Alexander: Fewer Presidential Nominations Needing Confirmation “Will Help Senate Do a Better Job of its Constitutional Duty”

Legislation “Helps Avoid Trivializing” the Nominations Process; Helps End “Innocent Until Nominated” Phenomenon

Posted on June 29, 2011

“This is legislation to make oversight more effective. If we were to propose using advice and consent for every Senate staff member, for every agricultural extension service member, and every forest ranger, that would be less oversight, because we wouldn't have time to do anything else. That, in effect, is what we are doing now with advice and consent by the bucket-load of officer corps members and of part-time advisory commission members whom the President can vet and appoint, and all of whom report to somebody over whom we do have advise-and-consent control.”  – Lamar Alexander  

WASHINGTON – U.S. Senator Lamar Alexander (R-Tenn.) said today that Senate passage of legislation eliminating Senate confirmation on 169 executive nominations and almost 3,000 noncontroversial Officer Corps positions – such as members of the Public Health Service Officer Corps and the National Oceanic Atmospheric Administration Officer Corps – will “help avoid the trivialization of the Senate’s constitutional duty of advice and consent by fulfilling another constitutional responsibility: deciding which presidential appointments should not require Senate confirmation.

“Today, with 1,400 presidential appointments requiring the Senate’s advice and consent, we do not spend the time we should reviewing the qualifications of the most important government officers that the President needs to appoint. In fact, last Congress, only 3 percent of the positions that require Senate confirmation received a roll call vote. The other 97 percent passed by unanimous consent.”

A separate Senate resolution would establish a streamlined confirmation process for an additional 280 part-time positions. In all, the bill and resolution reduce the number of positions requiring full Senate confirmation or expedite that process for one-third of all executive nominations.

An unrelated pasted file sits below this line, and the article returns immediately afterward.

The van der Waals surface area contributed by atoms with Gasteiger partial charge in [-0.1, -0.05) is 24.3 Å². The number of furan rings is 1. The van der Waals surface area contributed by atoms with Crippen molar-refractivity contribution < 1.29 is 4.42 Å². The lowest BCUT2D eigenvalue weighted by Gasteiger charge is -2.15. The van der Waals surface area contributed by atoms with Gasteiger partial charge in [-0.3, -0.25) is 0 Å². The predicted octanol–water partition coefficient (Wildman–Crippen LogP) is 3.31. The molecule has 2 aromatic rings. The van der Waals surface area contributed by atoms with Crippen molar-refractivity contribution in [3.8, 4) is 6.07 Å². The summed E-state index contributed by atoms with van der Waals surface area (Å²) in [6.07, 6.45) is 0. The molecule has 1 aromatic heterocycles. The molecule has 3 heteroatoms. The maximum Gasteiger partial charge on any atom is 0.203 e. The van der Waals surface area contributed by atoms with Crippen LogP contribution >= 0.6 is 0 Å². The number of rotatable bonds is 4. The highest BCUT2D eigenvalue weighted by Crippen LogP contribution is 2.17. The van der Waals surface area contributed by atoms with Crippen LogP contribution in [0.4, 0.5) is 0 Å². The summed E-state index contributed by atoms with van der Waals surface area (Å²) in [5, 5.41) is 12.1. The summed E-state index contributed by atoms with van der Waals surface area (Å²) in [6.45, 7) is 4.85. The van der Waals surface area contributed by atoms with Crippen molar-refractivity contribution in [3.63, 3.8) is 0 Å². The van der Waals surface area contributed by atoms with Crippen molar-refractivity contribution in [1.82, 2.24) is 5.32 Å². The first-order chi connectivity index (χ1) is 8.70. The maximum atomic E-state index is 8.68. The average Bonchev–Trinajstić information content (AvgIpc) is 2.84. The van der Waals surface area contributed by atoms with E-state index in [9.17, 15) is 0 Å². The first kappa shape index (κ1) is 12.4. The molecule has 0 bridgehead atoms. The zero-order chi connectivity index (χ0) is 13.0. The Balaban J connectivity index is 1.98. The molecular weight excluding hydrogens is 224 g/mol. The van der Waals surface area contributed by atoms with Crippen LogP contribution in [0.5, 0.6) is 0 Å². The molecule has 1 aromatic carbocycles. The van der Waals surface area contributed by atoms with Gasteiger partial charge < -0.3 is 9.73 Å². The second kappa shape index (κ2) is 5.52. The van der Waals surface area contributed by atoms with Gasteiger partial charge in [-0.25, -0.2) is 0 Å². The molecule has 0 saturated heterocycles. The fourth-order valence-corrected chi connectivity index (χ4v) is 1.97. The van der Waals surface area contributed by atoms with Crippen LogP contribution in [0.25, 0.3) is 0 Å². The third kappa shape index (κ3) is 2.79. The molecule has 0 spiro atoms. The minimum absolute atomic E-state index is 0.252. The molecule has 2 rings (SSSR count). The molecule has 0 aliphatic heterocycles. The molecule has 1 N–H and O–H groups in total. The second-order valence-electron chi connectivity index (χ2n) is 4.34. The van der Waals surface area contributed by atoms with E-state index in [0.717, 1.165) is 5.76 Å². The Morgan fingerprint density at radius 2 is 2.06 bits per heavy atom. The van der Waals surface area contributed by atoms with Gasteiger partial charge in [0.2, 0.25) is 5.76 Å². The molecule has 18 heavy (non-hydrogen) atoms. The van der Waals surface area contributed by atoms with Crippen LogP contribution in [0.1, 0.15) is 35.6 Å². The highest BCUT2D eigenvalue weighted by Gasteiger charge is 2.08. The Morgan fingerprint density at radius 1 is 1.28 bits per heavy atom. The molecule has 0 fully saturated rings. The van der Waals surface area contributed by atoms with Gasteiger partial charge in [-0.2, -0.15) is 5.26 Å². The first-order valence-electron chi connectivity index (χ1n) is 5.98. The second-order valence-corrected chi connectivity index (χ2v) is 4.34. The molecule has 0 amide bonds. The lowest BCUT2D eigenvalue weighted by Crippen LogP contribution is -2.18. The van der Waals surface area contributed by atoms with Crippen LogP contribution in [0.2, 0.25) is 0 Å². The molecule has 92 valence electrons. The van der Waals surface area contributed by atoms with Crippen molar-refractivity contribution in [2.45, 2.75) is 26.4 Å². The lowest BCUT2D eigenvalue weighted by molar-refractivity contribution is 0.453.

Alexander also said of the bill: “It is about ending the phenomenon of ‘innocent until nominated,’ which is what happens to distinguished citizens of this country who are asked to serve in the federal government and, to their great horror, discover they are heading through a maze of conflicting forms and questionnaires, until finally they are dragged before a tribunal in the Senate and caught in an inadvertent error and made out to be a criminal, when they thought they were an upstanding citizen, having served in their hometowns for a long time.”

In a floor speech last week, Alexander noted that the Constitution says the President “shall nominate, by and with the Advice and Consent of the Senate,’” and that Congress “may by Law vest the Appointment of such inferior Officers, as they think proper, in the President alone, in the Courts of Law, or in the Heads of Departments.’” Senator Alexander further explained that the constitutional meaning of “inferior officers” was articulated by Justice Antonin Scalia, writing for the Supreme Court in the 1997 case of Edmund v. United States. There, the Court held that “inferior officers” are those “officers whose work is directed and supervised at some level by others who were appointed by Presidential nomination with the advice and consent of the Senate.”

This legislation represents part of the bipartisan agreement reached earlier this year by Senate Majority Leader Harry Reid, of Nevada, and Republican Leader Mitch McConnell, of Kentucky, to reform the rules of the Senate when efforts were threatened to change the filibuster and limit the ability of the Senate Minority to exercise its rights to unlimited debate and the offering of amendments.

Alexander, who is Ranking Member of the Senate Committee on Rules and Administration, introduced the bill with the committee’s Chairman, Senator Charles E. Schumer (D-N.Y.); Joe Lieberman (I-Conn.); and Susan Collins (R-Maine). It is co-sponsored by Majority Leader Harry Reid and Republican Leader Mitch McConnell. 

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